Exploring Burgundy - Beaujolais introduction

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Beaujolais seems to be a good place to start in our exploration of Burgundy especially considering the time of year. On every third Thursday in November, right after the vintage, the world celebrates the arrival of Beaujolais Nouveau. And in 2012, for the first time, Shanghai will become one of the “officially appointed” cities to release this year’s Beaujolais Nouveau, along with the rest of the world.

Beaujolais is situated in the far south of all Burgundy wine districts, west of the River Sâone. It is primarily a red wine region, with Gamay being the dominant grape. A small amount of Chardonnay is also produced here.

Although Beaujolais is most famous for its best-drink-young-style Beaujolais Noveau, which is mostly produced in the generic Beaujolais AC, it also produces “serious” reds in Beaujolais Village and Beaujolais Crus.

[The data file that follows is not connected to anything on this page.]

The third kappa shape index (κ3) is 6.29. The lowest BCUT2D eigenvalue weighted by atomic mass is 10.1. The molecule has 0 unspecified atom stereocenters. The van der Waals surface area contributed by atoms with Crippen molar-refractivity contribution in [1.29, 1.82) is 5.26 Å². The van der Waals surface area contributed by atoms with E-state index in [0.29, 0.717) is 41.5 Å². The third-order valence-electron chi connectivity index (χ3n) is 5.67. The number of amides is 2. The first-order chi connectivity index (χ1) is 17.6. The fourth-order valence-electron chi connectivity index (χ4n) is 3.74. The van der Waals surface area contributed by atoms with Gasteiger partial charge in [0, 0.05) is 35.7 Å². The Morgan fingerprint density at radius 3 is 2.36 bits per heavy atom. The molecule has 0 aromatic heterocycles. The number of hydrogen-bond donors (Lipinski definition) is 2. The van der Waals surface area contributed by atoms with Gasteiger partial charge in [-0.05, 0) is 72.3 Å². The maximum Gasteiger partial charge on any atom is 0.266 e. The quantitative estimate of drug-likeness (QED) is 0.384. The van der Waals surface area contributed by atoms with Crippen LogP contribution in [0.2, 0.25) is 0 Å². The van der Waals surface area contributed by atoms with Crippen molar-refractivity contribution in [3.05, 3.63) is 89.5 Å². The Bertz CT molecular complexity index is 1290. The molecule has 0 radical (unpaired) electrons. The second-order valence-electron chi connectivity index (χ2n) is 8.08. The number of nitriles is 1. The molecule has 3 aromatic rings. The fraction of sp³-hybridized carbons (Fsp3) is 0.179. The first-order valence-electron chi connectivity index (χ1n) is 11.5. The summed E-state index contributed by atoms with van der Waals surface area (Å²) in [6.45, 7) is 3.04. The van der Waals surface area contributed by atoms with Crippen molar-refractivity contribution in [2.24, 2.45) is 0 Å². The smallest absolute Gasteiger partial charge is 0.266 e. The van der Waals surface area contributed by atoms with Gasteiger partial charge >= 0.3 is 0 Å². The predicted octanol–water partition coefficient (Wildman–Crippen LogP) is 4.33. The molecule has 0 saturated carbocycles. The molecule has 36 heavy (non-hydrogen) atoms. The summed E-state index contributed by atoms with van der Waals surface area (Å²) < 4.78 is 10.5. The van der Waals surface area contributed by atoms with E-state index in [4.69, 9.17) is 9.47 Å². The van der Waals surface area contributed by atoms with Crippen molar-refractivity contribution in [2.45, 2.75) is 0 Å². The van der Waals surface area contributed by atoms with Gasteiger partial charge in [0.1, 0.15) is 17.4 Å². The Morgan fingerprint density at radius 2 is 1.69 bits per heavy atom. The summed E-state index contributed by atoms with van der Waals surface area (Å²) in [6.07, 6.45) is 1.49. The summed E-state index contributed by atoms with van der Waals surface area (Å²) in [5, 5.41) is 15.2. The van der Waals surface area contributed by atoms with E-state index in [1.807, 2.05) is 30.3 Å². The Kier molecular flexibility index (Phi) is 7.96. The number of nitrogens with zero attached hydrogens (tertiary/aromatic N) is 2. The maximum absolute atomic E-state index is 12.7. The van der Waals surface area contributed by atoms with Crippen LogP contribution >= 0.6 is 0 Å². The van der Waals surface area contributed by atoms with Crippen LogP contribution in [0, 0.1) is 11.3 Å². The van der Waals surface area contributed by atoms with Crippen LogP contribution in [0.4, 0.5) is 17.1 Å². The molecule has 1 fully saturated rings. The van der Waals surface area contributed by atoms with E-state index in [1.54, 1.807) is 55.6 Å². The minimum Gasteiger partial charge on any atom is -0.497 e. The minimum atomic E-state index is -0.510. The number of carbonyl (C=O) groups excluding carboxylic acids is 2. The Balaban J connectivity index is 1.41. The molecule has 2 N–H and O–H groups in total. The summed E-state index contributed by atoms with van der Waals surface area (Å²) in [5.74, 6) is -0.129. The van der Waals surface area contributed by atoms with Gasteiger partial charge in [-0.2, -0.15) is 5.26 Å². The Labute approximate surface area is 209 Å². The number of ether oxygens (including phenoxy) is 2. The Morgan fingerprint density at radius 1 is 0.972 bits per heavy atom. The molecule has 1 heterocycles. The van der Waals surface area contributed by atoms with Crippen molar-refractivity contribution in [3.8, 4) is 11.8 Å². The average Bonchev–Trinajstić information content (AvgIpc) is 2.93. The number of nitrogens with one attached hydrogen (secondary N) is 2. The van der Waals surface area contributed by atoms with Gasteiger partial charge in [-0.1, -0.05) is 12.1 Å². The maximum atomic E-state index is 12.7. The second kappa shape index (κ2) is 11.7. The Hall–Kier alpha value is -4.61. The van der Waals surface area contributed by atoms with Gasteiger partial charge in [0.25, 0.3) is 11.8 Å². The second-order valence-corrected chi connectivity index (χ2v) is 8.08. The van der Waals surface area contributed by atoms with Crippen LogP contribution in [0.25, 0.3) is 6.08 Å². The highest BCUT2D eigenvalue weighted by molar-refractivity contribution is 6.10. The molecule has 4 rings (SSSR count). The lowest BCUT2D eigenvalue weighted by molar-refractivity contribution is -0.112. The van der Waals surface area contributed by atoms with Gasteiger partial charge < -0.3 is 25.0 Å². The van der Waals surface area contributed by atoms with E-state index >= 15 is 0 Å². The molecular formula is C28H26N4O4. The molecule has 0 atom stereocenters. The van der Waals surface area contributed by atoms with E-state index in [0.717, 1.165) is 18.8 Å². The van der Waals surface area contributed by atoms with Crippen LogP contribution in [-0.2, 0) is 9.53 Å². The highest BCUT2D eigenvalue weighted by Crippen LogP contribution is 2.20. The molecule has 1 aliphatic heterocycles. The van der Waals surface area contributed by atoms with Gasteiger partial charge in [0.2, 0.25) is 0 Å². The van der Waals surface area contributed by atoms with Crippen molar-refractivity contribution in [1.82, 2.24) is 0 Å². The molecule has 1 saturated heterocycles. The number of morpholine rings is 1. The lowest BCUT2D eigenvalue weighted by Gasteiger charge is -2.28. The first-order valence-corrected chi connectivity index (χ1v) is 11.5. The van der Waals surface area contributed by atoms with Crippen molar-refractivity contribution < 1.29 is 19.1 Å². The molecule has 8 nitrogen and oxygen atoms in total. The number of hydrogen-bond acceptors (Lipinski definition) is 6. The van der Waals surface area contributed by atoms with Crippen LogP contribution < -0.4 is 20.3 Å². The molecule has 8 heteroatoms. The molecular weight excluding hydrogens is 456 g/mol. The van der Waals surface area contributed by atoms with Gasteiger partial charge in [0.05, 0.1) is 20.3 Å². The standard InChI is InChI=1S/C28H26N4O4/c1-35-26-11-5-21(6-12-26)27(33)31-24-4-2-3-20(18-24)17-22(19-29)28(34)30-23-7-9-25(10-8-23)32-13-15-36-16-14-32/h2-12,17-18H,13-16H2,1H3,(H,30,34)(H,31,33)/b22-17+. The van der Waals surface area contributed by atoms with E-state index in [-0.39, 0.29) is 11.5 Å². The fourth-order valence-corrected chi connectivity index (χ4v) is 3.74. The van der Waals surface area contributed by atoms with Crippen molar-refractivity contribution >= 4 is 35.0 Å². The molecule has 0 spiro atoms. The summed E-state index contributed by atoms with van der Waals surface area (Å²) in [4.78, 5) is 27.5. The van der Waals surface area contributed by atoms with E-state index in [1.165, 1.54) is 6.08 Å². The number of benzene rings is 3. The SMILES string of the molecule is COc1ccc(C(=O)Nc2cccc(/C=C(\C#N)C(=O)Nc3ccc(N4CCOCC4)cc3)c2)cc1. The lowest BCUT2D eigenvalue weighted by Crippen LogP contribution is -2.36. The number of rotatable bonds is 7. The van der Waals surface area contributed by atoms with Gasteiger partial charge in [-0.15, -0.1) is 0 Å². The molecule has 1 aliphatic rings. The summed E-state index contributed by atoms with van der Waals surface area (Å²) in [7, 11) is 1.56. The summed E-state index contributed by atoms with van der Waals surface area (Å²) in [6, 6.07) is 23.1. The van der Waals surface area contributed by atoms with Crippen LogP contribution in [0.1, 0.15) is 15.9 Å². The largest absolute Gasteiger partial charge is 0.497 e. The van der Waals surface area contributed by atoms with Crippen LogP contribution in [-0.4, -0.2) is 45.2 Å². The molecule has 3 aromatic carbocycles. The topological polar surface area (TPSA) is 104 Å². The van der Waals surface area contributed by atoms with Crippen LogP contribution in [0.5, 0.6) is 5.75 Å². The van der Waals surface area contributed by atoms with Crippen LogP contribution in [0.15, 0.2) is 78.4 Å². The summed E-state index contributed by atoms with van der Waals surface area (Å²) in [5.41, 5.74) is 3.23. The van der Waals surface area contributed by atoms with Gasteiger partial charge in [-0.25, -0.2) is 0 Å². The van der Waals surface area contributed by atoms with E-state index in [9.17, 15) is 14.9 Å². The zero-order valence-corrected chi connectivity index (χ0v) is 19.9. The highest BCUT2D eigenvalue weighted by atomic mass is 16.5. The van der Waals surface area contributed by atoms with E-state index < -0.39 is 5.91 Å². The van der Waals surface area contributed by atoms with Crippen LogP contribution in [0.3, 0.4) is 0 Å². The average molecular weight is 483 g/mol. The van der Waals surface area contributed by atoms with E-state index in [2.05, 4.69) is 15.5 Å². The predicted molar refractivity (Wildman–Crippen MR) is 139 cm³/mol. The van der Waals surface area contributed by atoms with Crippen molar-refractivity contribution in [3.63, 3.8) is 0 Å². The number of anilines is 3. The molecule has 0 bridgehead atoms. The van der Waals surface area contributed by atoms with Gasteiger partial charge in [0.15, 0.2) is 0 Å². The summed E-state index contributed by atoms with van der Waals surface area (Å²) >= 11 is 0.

Beaujolais Village lies to the north of Beaujolais AC and accounts for a quarter of the region’s total production. Reds here are normally blended between villages, and only wines made from a single village can be branded with the name of that village.

The best reds in Beaujolais can be found in ten Beaujolais Crus. These ten Crus have their own AC names, thus they don’t usually carry “Beaujolais” on their bottles. Among them, Morgon AC and Moulin a Vent AC produce the most powerful wines with excellent aging potential.

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